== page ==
36. GG,

    “I don’t see how he even would deserve the position of junior Senator from Massachusetts ”

    “deserve” has got nothing to do with anything about our elected officials. as if Kennedy “deserves” to be the senior senator from MA (or Bush “deserves” to be the Prez).

    So, don’t argue something that is not relevent.

    “if he is dangerous as President, then should have been dangerous as a Senator as well.”

    Wow! no ‘degree’ or ‘proportion’ there, huh?

    if you are a mildly incompetent office worker and I don’t think you should be the senior VP, will you trot out this argument?

    try this: as a poster here, you are a minor pain in the ass – but that is fine (considering what you bring to the discussion). does that mean I can’t voice my objection to you becoming Reason Editor?

  37. zorel,

    “deserve” has got nothing to do with anything about our elected officials. as if Kennedy “deserves” to be the senior senator from MA (or Bush “deserves” to be the Prez).

    Poor word choice on my part perhaps, but my point is clear enough; if Kerry is a wrong choice for President, then he ought to be an equally wrong choice for Senator (in part because of the reasons I have already described).

    So, don’t argue something that is not relevent.

    The only thing relevant here is your pedantry.

    Wow! no ‘degree’ or ‘proportion’ there, huh?

    You can continue to ignore the reasons I gave for my comment or not; its your choice.

    if you are a mildly incompetent office worker and I don’t think you should be the senior VP, will you trot out this argument?

    This analogy doesn’t fit; indeed, its a strawman.

    A sitting US Senator is not akin to an “incompetent office worker”; he’s an elected member of one of the three constitutional branches of the Federal Government, who, along with his fellow Senators, has the power of the purse (which has significant implications regarding allocation of military expenditures), along with significant foreign policy powers. In other words, if Kerry cannot be trusted as “command in chief” with disbursement of military funds, how could he have been trusted to make the right decisions regarding the allocation of said funds, especially in a body where all he has to do is influence merely fifty other people to vote as he does?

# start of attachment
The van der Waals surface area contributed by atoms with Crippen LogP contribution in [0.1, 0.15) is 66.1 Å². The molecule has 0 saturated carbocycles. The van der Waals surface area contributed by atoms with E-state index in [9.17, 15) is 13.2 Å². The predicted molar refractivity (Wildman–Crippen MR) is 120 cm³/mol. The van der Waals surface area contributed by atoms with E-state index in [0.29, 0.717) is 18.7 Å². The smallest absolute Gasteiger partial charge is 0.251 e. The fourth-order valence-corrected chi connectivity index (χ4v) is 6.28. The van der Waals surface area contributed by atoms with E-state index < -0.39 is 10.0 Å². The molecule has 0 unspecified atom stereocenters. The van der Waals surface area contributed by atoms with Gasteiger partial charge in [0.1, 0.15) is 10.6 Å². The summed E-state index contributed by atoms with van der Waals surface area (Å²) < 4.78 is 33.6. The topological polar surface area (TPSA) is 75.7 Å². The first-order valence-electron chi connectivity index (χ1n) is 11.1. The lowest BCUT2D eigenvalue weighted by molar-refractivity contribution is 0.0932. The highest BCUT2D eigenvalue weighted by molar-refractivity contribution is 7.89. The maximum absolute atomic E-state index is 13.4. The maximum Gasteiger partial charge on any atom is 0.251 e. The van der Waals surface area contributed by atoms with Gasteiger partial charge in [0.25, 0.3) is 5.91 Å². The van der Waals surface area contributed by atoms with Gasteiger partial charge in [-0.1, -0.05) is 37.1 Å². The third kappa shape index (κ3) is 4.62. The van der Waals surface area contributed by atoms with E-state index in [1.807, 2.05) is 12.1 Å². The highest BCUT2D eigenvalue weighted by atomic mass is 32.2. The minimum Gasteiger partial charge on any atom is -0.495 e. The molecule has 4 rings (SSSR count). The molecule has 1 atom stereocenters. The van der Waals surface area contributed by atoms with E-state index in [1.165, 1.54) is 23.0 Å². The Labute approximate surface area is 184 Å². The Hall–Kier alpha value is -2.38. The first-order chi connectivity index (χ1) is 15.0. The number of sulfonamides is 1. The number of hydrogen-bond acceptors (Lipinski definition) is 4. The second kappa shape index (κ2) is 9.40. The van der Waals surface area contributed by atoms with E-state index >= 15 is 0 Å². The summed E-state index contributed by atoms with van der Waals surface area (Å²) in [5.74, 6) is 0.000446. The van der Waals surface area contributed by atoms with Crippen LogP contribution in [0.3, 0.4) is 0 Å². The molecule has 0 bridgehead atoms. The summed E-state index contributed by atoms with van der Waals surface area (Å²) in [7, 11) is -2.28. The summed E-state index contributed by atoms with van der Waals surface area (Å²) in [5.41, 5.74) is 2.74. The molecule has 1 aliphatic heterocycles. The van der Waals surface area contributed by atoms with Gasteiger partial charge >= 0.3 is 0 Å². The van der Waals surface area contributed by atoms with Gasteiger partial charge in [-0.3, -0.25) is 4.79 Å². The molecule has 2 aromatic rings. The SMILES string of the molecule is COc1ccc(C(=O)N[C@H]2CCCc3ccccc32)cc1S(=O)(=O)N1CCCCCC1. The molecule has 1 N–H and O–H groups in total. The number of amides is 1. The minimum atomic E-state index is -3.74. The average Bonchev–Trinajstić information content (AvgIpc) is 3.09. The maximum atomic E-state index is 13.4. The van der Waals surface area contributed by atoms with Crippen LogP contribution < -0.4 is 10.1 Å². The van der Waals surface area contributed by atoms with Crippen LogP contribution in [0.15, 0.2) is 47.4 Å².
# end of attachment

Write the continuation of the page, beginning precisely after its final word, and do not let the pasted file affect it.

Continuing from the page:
When you actually address this argument, as opposed to ignoring and throwing strawmen at it, I’ll be pleased to respond. 🙂

    try this: as a poster here, you are a minor pain in the ass – but that is fine (considering what you bring to the discussion).

    Whether I am a pain in the ass or not is irrelevant to my argument.

    does that mean I can’t voice my objection to you becoming Reason Editor?

    You can voice an objection all you want to; indeed, Zell Miller can raise his objections all he wants to (I never claimed that he couldn’t, and your implication is that I have – which is utter tripe on your part).

    However, you’ll note again that your analogy does not hold water. As a poster I have no power here. As a Senator, John Kerry does. Since Kerry does have some power as a Senator, indeed, a great deal when combined with his fellow Senators (or even by himself through the traditions associated with court appointments, etc.), its perfectly appropriate to ask why Kerry was fit to wield this power as a Senator but not as President of the U.S.

  38. Gary,

    If you want to argue that being 1 in 100 (or 1 in 535) should have the same level of qualifications as being the top 1, have it your way.

    In the senate there are a hundred guys checking, balancing various ideologies – so a wingnut (left or right) can’t do much damage. But a president can since even with all checks and balances, he has a lot more powers as the head of state (obviously you know all this shit). I fail to see how claiming someone is unfit to be the president should carry down the rungs to make them unfit for lower level positions.